RICHMOND — A key committee meeting Tuesday could offer a glimpse of what a possible compromise on Gov. Robert F. McDonnell’s transportation funding plan would look like.
And lawmakers from both sides and transportation experts say the least likely element to survive is the centerpiece of McDonnell’s proposal: eliminating the gas tax for an increase in the sales tax.
McDonnell (R) signaled Monday that he too was willing to deal, even as he visited Northern Virginia to make a sales pitch for his transportation funding plan to the most populous — and arguably one of the most gridlocked — areas of the commonwealth.
“We are on the brink of having significant success,” McDonnell said, referring to his transportation initiative. “The time for politics is over. It’s time to get this done.”
McDonnell urged Northern Virginians to pressure their legislators, saying his plan offered the best hope for frustrated commuters. But McDonnell also said he would consider a compromise that might include a combination of his sales tax proposal, a gas tax increase or a gradual phasing out — rather than a full end — of the gas tax.
Now that a divisive spat over redistricting has been ended, legislators from both parties have said a transportation compromise might be possible. But with the annual session past the halfway mark and key legislative deadlines looming, both sides must move fast. The House version of the transportation plan — the only surviving version — will have to win approval from the Senate Finance Committee by Tuesday and clear the full Senate by Wednesday to remain viable. Del. S. Chris Jones (R-Suffolk) said a compromise could then be worked out in a conference committee by the middle of next week.
Lawmakers on both sides say the chances for a deal improved after House Speaker William J. Howell (R-Stafford) used a procedural maneuver last week to kill the Senate Republicans’ surprise redistricting bill.
McDonnell’s plan would raise $3.1 billion over five years, while the commonwealth needs at least $1 billion a year. Without an infusion of money, the state’s highway construction fund would be broke by 2017. The state has had to make do with less revenue from the tax on gasoline and diesel fuel, which has been frozen at 17.5 cents per gallon since 1987. If indexed for inflation, it would be 37 cents today, Chase said.
When asked about whether the elimination of the gas tax would survive negotiations, Howell told reporters that lawmakers were considering its removal.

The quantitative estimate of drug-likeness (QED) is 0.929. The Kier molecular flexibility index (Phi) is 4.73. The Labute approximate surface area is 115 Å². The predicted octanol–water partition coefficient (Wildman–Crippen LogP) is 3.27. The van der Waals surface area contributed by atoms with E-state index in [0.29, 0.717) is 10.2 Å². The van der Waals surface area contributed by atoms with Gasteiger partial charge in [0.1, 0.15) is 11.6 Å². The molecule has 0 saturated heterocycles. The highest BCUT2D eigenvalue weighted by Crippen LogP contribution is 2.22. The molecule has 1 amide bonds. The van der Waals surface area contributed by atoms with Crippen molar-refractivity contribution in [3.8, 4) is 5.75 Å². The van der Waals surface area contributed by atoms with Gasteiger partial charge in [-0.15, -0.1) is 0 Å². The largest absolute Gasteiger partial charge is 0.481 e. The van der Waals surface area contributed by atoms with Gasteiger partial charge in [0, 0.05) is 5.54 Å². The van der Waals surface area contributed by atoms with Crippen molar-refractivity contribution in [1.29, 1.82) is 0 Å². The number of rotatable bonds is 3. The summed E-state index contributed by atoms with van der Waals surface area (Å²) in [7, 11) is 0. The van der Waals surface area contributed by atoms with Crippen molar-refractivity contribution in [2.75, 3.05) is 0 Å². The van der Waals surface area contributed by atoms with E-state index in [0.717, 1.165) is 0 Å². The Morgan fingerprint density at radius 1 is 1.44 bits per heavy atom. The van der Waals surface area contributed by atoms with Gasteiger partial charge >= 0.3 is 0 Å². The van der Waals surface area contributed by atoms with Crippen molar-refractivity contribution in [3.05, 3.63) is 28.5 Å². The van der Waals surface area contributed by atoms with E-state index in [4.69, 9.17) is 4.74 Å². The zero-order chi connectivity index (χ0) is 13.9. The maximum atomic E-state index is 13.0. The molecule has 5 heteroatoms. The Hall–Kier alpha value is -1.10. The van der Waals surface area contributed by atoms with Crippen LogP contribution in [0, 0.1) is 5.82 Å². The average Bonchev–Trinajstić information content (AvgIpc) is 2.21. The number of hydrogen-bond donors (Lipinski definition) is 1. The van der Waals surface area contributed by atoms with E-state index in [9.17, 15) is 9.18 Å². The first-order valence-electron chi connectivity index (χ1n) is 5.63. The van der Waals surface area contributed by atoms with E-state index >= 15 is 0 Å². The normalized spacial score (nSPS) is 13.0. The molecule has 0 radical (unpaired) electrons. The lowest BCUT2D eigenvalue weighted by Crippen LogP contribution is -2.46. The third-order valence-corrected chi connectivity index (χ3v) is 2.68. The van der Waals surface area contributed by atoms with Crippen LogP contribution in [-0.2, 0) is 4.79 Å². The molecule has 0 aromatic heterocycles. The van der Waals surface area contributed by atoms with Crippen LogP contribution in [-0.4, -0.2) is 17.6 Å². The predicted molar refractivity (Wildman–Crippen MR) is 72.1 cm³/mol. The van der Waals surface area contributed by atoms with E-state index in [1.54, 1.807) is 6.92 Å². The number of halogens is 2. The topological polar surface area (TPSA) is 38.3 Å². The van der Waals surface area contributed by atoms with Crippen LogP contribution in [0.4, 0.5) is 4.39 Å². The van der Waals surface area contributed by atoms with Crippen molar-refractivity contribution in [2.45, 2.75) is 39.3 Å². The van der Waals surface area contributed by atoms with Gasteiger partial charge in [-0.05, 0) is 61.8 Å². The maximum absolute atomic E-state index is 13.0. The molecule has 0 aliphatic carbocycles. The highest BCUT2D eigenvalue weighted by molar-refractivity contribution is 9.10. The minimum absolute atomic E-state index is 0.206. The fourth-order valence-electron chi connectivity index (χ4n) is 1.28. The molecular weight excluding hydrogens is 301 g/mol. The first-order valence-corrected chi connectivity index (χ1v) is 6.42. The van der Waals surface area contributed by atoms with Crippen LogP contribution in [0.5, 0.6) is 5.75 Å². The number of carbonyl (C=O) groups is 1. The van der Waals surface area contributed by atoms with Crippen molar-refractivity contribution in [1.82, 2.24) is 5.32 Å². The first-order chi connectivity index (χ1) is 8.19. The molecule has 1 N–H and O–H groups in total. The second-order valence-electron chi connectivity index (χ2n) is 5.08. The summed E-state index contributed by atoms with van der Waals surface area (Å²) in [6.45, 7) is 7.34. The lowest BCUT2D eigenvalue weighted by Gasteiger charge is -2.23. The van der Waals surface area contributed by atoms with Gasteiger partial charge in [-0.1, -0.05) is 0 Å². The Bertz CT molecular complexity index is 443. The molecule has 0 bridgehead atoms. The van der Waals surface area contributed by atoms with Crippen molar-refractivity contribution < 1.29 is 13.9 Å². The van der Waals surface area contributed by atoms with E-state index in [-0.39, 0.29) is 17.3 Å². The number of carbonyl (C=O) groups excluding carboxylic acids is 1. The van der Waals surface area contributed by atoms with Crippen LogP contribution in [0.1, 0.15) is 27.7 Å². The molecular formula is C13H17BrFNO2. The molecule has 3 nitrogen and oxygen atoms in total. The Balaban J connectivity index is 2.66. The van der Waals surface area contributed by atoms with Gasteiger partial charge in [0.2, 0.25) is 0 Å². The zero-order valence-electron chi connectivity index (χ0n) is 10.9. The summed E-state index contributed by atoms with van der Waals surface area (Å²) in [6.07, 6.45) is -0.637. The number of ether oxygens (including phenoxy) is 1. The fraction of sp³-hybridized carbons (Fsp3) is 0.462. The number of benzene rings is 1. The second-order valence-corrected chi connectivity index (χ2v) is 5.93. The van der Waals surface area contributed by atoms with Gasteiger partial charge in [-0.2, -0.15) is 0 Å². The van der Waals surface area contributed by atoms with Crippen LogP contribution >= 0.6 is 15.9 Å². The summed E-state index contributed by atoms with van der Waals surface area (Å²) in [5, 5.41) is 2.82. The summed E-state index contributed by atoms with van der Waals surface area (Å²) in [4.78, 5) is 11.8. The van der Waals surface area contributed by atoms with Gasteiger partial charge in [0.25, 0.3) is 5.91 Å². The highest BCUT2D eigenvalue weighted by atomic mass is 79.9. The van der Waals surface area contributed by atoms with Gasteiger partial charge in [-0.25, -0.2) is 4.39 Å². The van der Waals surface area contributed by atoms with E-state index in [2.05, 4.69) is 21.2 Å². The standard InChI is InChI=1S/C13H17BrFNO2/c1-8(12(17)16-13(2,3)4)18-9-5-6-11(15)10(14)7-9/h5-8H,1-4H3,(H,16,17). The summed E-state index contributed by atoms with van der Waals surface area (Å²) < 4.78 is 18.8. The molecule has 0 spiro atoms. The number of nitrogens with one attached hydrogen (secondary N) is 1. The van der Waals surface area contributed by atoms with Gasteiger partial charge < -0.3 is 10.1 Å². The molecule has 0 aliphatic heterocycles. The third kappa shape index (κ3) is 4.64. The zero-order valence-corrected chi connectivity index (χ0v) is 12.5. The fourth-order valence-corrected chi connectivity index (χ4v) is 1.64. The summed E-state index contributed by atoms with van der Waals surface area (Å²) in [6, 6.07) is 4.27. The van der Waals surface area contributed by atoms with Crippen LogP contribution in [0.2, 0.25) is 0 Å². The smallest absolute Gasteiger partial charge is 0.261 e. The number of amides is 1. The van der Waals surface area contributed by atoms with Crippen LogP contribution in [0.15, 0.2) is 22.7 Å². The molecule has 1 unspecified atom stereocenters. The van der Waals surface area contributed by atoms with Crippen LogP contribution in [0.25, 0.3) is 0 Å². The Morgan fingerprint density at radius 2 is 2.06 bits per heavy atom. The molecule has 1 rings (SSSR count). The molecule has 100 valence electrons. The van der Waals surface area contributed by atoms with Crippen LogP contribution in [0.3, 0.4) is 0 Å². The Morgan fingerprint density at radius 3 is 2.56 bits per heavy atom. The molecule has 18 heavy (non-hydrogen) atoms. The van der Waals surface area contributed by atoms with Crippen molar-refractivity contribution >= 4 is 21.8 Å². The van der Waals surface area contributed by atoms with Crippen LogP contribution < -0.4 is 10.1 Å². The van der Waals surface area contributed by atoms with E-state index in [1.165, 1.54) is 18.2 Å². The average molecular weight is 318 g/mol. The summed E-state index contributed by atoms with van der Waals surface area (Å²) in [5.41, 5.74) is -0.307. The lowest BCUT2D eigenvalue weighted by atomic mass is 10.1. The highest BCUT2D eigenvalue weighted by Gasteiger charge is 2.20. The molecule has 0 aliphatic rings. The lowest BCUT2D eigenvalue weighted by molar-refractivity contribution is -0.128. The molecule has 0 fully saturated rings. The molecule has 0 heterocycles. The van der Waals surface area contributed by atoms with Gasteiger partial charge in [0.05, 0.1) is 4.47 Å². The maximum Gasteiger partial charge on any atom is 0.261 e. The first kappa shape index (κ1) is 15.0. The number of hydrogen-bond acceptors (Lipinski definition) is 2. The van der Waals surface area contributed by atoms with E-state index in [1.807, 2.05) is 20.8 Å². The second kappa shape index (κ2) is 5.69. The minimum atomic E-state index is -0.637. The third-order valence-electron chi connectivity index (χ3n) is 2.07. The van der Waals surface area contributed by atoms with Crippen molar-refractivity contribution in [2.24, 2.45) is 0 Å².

“I think what comes out of the conference committee will be somewhat different than what goes in,” Howell said. “That [gas tax element] could be a change.”
Lawmakers from both parties and transportation experts say a deal also may require Republicans to raise revenue, perhaps by agreeing to index the gas tax to inflation or boosting the sales tax, while Democrats may have to budge on their refusal to use general fund revenue on roads and highways. A deal may also have to address the desire by cities and urban counties, such as Fairfax and Arlington, to include regional funding options.
“To please all Northern Virginians, and Hampton Roads people, and people on both sides of both parties, there has to be regional funding options,” Christian Deschauer, the Fairfax County Chamber of Commerce’s director of government relations, said Monday.
Bob Chase, president of the Northern Virginia Transportation Alliance, speculated that a deal might include a gas tax increase of 8 to 10 cents per gallon — which is less than what Democrats have wanted but more than Republicans would like — and perhaps a half-cent increase in the sales tax to raise $1 billion a year. Chase also said he expected to see the revival of several ideas contained in bills or amendments as both chambers move toward a possible compromise.
Senate Democratic Leader Richard L. Saslaw (D-Fairfax) had unsuccessfully pushed for a bill that would have raised transportation revenue by increasing the state sales tax by one percentage point, from 5 percent to 6 percent, while Sen. Frank W. Wagner (R-Virginia Beach) proposed a plan of his own that he said would have raised $962 million a year.
Wagner proposed eliminating the fuels tax, replacing it with an 8 percent tax on the wholesale price of fuel. In a passionate floor speech, Wagner all but begged his Senate colleagues to back his plan or step up with proposals of their own.
“I’ll stay here ’til the sun comes up,” he said. But only seven senators voted for his plan.
When the transportation bill moved through the House, Northern Virginia delegates from both parties were largely united in their concerns that the General Assembly grant them the authority to find regional funding solutions. But they also want to make sure that Richmond doesn’t use regional funding plans as an excuse to foist most of the funding responsibility onto urban localities when it should be the responsibility of the state.
As a result, several expressed alarm over a measure — passed by the Senate and sponsored by Sen. Walter A. Stosch (R-Henrico) — that would make it easier for some jurisdictions to impose a local income tax to pay for roads.
Sen. J. Chapman “Chap” Petersen (D-Fairfax) said the sum is also considerable: for a family with taxable income of $200,000 a year, such a tax could mean paying $2,000 more for roads and highways.
“It’s as if we’re letting the state off the hook,” Petersen said.
Errin Haines, Tom Jackman and Laura Vozzella contributed to this report.